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Thursday flight cancellations top 1,200 nationwide, disrupting holiday travel



CNN

More than 1,400 flights across the United States have been canceled as severe winter weather threatens vacation travel, according to flight tracking site FlightAware.

As of Thursday morning, 1,486 flights have been canceled nationwide. More than 700 US flights have already been canceled on Friday.

Chicago’s O’Hare International Airport leads the way, followed by Denver International Airport and Chicago’s Midway International Airport. Cancellations at these airports could have wider implications as they are busy hubs where travelers frequently change planes to reach other destinations. Expect a busy day.

Weather forecasters are predicting a “bomb cyclone” and the National Weather Service says more than 100 million people are under winter and cold weather warnings. That’s about one-third of the US population.

Denver temperatures are forecast to plummet to -10 degrees Celsius by dawn Thursday. Chicago could be in a near-blizzard condition with snow beginning around noon Thursday and falling through Friday morning.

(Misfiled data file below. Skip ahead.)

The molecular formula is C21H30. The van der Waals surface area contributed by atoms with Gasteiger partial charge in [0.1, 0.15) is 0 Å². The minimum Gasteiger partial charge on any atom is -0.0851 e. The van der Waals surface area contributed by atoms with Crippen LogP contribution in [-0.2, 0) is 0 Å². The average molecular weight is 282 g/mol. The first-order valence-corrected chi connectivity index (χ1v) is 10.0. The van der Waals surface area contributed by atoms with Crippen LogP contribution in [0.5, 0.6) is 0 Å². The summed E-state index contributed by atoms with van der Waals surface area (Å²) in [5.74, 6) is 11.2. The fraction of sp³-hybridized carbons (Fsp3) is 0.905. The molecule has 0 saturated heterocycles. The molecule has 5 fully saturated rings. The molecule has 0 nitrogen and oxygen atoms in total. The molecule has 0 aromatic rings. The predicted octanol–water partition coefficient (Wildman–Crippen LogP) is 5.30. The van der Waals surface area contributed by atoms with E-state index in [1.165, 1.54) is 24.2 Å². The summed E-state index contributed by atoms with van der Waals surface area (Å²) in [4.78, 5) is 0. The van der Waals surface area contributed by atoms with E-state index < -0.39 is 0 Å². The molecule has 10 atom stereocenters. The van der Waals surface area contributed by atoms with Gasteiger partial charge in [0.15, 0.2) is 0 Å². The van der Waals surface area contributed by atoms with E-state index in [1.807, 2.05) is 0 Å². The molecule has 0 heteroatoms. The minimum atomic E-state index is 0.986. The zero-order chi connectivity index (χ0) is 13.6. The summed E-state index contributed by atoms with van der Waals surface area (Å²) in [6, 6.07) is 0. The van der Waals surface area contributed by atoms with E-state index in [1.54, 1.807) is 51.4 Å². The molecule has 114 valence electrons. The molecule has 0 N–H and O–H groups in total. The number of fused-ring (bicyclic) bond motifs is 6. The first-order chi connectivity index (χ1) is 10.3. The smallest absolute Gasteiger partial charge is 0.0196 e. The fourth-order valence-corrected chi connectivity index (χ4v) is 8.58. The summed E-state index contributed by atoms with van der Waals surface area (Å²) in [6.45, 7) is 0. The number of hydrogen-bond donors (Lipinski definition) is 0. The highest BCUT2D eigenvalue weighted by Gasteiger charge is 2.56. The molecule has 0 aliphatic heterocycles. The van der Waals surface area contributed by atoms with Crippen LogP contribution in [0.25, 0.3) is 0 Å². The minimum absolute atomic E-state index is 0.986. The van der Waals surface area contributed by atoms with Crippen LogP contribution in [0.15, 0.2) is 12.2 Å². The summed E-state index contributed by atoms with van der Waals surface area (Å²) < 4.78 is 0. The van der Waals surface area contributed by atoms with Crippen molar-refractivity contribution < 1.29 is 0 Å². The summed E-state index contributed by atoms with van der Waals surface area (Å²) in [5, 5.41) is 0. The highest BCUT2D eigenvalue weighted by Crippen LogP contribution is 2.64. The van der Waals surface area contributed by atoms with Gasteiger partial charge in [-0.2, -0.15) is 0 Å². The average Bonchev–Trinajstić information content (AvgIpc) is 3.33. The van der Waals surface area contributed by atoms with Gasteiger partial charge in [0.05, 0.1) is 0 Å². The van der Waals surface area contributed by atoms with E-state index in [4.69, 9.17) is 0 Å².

Maria Ihekwaba, who was traveling from Chicago to Clear Lake, Iowa with her granddaughter on Thursday morning, told CNN that she was trying to leave as soon as possible.

“You never know what can happen in Chicago, especially if you’re traveling from Chicago because it’s a windy city,” Ihekwaba said.

Kari Lucas, a traveler from San Diego, told CNN that she was visiting her sister and brother-in-law, but cut the trip short because she didn’t want to get caught up in the impending weather.

“I was worried because we don’t get blizzards in San Diego,” she said. “So I don’t like being stuck in airports for too long.”

“It seemed like the best choice right now,” she said.

Many airlines issue weather waivers and travelers should confirm that their flight is scheduled to take off before leaving for the airport. Experts warn on flyers to arrive early at the airport to avoid crowds.

– CNN’s Dave Hennen contributed to this report.